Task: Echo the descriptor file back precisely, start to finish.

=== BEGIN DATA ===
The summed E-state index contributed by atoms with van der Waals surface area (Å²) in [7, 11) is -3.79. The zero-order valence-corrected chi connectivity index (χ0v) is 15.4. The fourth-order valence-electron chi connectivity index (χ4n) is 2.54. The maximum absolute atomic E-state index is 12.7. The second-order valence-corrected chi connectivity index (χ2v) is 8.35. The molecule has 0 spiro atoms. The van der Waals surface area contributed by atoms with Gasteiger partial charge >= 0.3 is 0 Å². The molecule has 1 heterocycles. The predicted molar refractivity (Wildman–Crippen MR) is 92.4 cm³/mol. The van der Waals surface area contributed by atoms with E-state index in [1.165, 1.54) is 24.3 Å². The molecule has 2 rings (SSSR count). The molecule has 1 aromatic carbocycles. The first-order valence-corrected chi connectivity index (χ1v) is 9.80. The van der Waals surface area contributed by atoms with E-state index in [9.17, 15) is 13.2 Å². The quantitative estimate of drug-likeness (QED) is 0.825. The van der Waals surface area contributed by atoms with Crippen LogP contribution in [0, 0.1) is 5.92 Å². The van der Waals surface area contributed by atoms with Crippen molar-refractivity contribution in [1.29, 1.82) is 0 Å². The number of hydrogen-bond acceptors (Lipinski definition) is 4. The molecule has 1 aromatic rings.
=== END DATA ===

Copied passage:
The summed E-state index contributed by atoms with van der Waals surface area (Å²) in [7, 11) is -3.79. The zero-order valence-corrected chi connectivity index (χ0v) is 15.4. The fourth-order valence-electron chi connectivity index (χ4n) is 2.54. The maximum absolute atomic E-state index is 12.7. The second-order valence-corrected chi connectivity index (χ2v) is 8.35. The molecule has 0 spiro atoms. The van der Waals surface area contributed by atoms with Gasteiger partial charge >= 0.3 is 0 Å². The molecule has 1 heterocycles. The predicted molar refractivity (Wildman–Crippen MR) is 92.4 cm³/mol. The van der Waals surface area contributed by atoms with E-state index in [1.165, 1.54) is 24.3 Å². The molecule has 2 rings (SSSR count). The molecule has 1 aromatic carbocycles. The first-order valence-corrected chi connectivity index (χ1v) is 9.80. The van der Waals surface area contributed by atoms with E-state index in [9.17, 15) is 13.2 Å². The quantitative estimate of drug-likeness (QED) is 0.825. The van der Waals surface area contributed by atoms with Crippen LogP contribution in [0, 0.1) is 5.92 Å². The van der Waals surface area contributed by atoms with Crippen molar-refractivity contribution in [1.29, 1.82) is 0 Å². The number of hydrogen-bond acceptors (Lipinski definition) is 4. The molecule has 1 aromatic rings.